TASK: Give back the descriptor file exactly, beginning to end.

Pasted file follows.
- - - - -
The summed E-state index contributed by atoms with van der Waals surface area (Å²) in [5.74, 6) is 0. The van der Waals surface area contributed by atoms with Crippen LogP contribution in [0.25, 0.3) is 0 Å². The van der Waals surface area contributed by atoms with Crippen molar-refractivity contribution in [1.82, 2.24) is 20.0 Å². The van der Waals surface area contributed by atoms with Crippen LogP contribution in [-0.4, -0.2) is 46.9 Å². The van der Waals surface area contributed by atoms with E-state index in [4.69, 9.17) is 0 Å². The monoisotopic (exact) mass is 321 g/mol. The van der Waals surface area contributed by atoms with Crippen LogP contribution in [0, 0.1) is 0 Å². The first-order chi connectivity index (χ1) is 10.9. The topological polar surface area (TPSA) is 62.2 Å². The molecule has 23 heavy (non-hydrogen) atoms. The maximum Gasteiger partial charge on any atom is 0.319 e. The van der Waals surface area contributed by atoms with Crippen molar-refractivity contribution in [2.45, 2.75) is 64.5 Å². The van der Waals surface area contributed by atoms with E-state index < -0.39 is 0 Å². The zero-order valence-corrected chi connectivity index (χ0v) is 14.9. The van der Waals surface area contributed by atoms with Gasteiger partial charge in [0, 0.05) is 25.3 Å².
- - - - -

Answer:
The summed E-state index contributed by atoms with van der Waals surface area (Å²) in [5.74, 6) is 0. The van der Waals surface area contributed by atoms with Crippen LogP contribution in [0.25, 0.3) is 0 Å². The van der Waals surface area contributed by atoms with Crippen molar-refractivity contribution in [1.82, 2.24) is 20.0 Å². The van der Waals surface area contributed by atoms with Crippen LogP contribution in [-0.4, -0.2) is 46.9 Å². The van der Waals surface area contributed by atoms with E-state index in [4.69, 9.17) is 0 Å². The monoisotopic (exact) mass is 321 g/mol. The van der Waals surface area contributed by atoms with Crippen LogP contribution in [0, 0.1) is 0 Å². The first-order chi connectivity index (χ1) is 10.9. The topological polar surface area (TPSA) is 62.2 Å². The molecule has 23 heavy (non-hydrogen) atoms. The maximum Gasteiger partial charge on any atom is 0.319 e. The van der Waals surface area contributed by atoms with Crippen molar-refractivity contribution in [2.45, 2.75) is 64.5 Å². The van der Waals surface area contributed by atoms with E-state index < -0.39 is 0 Å². The zero-order valence-corrected chi connectivity index (χ0v) is 14.9. The van der Waals surface area contributed by atoms with Gasteiger partial charge in [0, 0.05) is 25.3 Å².